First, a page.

The colour of Ben's skin plays a prominent role in the relationships between certain characters, most notably between Ben and Harry, though previously we had seen the young white female Barbara perceive him as a threat when seeking refuge, terrified by his presence and screaming when he bundles her to safety. However, Ben and Barbara come to be the closest within the house, which happens to lead nicely into the second major subject.

Gender & Class


Social division is explored in a number of ways, and appears as a recurring motive for characters throughout the film. Firstly, the social division between different classes is explored, in the sense that the two main characters, Ben and Barbara, are both from the city, and find themselves trapped in a rural environment. They bond over the fact that they both hail from an urban environment because they perceive their current setting and its inhabitants as being evil, dangerous and isolated.

Our initial introduction to Barbara is a scene of her and her brother driving two hundred miles out into the country to deliver a wreath of flowers to their father's grave. Her brother, Johnny, bemoans the rural isolation and the distance from the city, leading him to essentially insult his father's memory by revealing his reluctance to even come in the first place.

In this scene he is attacked by the reincarnated corpse of a local, a man from the area who kills him and begins to chase Barbara soon after. The country-folk are depicted here as savages, literally eating the flesh of the city dwellers and becoming their main threat. However, the social division here is two-fold, and the second major dimension of the idea of social difference is between man and woman, as the zombie begins to apparently force himself on Barbara, as do many of the male zombies in the film.

"They're coming to get you Barbara" goes the famous quote, but it is never specified exactly who 'they' are, and the ambiguous nature of the term implies that their stalkers and their attackers could literally be anyone who is not from their specific gender, class or skin colour.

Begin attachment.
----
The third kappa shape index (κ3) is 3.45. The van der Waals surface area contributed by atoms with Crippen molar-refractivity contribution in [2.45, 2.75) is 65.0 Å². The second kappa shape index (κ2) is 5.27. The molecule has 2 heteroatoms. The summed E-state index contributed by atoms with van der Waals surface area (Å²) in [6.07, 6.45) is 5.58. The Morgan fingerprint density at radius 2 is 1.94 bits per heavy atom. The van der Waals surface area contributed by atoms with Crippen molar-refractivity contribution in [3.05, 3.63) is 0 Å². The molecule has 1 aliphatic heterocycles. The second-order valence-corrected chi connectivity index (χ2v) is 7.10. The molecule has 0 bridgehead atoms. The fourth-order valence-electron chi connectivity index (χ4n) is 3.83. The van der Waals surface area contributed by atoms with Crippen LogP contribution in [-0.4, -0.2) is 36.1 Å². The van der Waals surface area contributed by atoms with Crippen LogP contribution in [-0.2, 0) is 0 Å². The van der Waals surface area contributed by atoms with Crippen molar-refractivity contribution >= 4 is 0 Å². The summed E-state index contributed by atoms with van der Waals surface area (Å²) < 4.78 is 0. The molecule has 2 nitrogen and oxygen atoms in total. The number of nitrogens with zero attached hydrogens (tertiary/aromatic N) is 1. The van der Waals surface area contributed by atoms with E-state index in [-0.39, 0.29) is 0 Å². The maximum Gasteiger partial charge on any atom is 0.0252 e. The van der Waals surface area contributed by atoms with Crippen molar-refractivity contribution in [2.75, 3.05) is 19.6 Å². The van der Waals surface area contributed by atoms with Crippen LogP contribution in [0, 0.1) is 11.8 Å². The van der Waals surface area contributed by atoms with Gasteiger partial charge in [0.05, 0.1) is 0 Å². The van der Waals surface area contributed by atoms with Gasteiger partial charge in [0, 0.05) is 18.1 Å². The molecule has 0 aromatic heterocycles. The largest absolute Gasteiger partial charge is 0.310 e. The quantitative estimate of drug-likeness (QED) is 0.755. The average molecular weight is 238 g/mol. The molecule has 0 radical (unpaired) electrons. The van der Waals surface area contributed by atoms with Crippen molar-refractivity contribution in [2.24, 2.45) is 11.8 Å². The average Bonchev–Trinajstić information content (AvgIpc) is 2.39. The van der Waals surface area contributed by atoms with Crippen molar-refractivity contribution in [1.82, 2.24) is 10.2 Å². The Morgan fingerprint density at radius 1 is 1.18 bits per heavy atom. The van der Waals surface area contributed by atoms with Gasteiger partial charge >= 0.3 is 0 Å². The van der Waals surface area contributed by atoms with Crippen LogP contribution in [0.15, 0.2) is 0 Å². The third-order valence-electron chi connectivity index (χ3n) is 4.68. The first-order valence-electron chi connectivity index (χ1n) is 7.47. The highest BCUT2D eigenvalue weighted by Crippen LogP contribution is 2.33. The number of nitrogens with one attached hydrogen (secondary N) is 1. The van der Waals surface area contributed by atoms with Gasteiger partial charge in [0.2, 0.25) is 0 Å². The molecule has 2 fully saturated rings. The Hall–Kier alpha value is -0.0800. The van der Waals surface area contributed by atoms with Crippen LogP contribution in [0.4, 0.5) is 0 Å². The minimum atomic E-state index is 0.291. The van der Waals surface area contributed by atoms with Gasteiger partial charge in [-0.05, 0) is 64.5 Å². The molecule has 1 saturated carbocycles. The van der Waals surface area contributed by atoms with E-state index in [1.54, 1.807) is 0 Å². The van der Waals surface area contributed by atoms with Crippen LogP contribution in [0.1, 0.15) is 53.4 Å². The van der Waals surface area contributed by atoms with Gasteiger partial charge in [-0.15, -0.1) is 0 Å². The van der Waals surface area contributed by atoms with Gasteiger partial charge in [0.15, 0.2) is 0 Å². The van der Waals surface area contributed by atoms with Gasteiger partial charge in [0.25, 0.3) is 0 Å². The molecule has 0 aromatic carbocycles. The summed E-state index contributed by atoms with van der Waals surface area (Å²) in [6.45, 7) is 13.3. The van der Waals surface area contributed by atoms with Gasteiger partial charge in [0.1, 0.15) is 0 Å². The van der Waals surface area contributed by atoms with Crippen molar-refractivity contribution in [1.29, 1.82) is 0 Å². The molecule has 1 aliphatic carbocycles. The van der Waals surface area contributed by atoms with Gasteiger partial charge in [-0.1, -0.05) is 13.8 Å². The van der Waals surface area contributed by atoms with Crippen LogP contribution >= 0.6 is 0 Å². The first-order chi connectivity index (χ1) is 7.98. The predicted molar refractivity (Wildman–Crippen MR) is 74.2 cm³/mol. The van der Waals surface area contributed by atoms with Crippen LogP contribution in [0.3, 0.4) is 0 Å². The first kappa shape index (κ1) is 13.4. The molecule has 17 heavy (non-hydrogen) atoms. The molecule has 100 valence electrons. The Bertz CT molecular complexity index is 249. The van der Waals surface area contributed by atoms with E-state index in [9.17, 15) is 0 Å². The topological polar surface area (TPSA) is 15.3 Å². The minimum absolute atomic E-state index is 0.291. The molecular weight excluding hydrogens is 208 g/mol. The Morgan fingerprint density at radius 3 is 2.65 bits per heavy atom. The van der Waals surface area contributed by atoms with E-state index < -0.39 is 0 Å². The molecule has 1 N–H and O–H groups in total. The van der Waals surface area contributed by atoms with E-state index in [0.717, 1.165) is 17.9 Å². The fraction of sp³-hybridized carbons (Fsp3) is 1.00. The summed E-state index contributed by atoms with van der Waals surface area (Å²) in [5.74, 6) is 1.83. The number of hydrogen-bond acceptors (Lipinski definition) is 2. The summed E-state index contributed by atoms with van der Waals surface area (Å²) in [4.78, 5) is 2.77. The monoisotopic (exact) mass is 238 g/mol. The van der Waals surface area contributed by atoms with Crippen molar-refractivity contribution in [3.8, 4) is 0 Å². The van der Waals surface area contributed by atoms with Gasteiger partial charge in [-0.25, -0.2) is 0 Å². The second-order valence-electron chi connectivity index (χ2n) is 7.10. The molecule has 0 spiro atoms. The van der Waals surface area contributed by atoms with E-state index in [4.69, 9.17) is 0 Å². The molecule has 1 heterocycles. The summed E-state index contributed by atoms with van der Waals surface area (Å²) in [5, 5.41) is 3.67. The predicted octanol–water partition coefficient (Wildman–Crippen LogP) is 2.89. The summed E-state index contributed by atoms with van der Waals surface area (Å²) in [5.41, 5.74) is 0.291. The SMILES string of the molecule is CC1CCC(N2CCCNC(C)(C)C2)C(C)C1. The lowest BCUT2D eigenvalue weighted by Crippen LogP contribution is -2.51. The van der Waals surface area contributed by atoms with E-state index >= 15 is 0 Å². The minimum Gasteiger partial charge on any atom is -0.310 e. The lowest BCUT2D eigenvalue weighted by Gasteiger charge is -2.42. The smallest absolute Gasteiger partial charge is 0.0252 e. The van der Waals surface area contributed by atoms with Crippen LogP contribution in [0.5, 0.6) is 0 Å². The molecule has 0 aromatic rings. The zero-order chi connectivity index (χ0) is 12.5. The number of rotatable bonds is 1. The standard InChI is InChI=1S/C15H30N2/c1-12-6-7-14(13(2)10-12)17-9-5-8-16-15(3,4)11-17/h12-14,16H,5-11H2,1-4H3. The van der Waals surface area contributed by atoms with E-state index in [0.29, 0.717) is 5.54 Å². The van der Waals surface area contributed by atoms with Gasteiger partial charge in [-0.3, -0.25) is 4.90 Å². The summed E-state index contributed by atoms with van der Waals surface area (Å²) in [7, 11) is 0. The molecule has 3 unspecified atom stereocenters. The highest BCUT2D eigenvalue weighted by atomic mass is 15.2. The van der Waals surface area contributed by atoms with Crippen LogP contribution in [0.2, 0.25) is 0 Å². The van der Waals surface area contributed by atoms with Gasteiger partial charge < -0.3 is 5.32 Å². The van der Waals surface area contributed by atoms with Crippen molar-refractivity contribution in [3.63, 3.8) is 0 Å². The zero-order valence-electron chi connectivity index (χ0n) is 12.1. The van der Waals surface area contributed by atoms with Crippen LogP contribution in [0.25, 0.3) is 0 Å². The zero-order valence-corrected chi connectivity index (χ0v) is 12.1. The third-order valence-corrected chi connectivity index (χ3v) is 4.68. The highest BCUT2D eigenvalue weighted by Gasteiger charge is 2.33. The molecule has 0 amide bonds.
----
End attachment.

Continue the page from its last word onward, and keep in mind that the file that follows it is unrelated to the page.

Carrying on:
The Cold War


A TV news bulletin towards the end of the film shows a group of government scientists discussing an exploded space probe recently returned from Venus, and the radiation it has emitted into the Earth's atmosphere. One scientist claims that there is a definite link between the radiation and the outbreak, refusing to skirt around the issue and citing it as a catalyst for the end of times.

This is Romero's work at its most explicit, and the idea of radiation and a manmade catastrophe draws largely on the cold war that had sparked into life again six years previous, and was quietly raging throughout 1968 with the Soviet Union's invasion of Czechoslovakia kicking off another period of widespread anxiety.

By including these obvious nods to the constant danger of radiation, atomic warfare and real sources of fear, whilst combining them with visuals of rotting flesh, cannibalism and the descent of civilisation into chaos, Night of The Living Dead was able to build on an already very possible scenario with further horror, manipulating its audiences established fears, and effectively exploiting then current events for their weight in horror.

>em>Night of the Living Dead is still probably one of the better examples of the zombie film done right and though others have tried, and Romero himself continues to develop an already extensive zombie filmography, there are few who have combined visual scares with terror drawn from reality quite so effectively since. The re-emergence of the genre in recent years has seen the zombie once again become a popular TV and film antagonist, but they are largely used as fodder and simply as a source of danger, whereas here, Romero used them as symbols and representations, running with the fact that they are essentially human, albeit embodiments of the species worst elements.